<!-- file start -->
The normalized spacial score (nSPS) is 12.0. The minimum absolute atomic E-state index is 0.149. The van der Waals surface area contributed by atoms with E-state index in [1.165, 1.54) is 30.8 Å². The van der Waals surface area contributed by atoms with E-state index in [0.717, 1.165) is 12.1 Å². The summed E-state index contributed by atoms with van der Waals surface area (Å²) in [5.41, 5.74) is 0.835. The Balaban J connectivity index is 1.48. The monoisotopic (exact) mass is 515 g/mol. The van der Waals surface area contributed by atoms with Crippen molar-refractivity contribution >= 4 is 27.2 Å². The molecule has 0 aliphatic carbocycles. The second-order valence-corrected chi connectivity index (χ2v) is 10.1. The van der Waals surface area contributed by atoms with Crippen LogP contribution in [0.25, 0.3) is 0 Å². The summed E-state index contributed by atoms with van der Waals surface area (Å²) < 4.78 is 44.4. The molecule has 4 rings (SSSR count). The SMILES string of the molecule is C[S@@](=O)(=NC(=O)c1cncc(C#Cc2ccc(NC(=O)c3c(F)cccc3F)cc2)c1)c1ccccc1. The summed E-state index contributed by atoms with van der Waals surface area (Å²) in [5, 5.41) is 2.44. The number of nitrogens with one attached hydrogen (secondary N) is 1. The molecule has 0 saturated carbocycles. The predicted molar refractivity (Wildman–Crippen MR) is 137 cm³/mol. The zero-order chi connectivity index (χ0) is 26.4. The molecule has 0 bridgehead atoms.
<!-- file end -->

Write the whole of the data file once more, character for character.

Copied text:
The normalized spacial score (nSPS) is 12.0. The minimum absolute atomic E-state index is 0.149. The van der Waals surface area contributed by atoms with E-state index in [1.165, 1.54) is 30.8 Å². The van der Waals surface area contributed by atoms with E-state index in [0.717, 1.165) is 12.1 Å². The summed E-state index contributed by atoms with van der Waals surface area (Å²) in [5.41, 5.74) is 0.835. The Balaban J connectivity index is 1.48. The monoisotopic (exact) mass is 515 g/mol. The van der Waals surface area contributed by atoms with Crippen molar-refractivity contribution >= 4 is 27.2 Å². The molecule has 0 aliphatic carbocycles. The second-order valence-corrected chi connectivity index (χ2v) is 10.1. The van der Waals surface area contributed by atoms with Crippen LogP contribution in [0.25, 0.3) is 0 Å². The summed E-state index contributed by atoms with van der Waals surface area (Å²) < 4.78 is 44.4. The molecule has 4 rings (SSSR count). The SMILES string of the molecule is C[S@@](=O)(=NC(=O)c1cncc(C#Cc2ccc(NC(=O)c3c(F)cccc3F)cc2)c1)c1ccccc1. The summed E-state index contributed by atoms with van der Waals surface area (Å²) in [5, 5.41) is 2.44. The number of nitrogens with one attached hydrogen (secondary N) is 1. The molecule has 0 saturated carbocycles. The predicted molar refractivity (Wildman–Crippen MR) is 137 cm³/mol. The zero-order chi connectivity index (χ0) is 26.4. The molecule has 0 bridgehead atoms.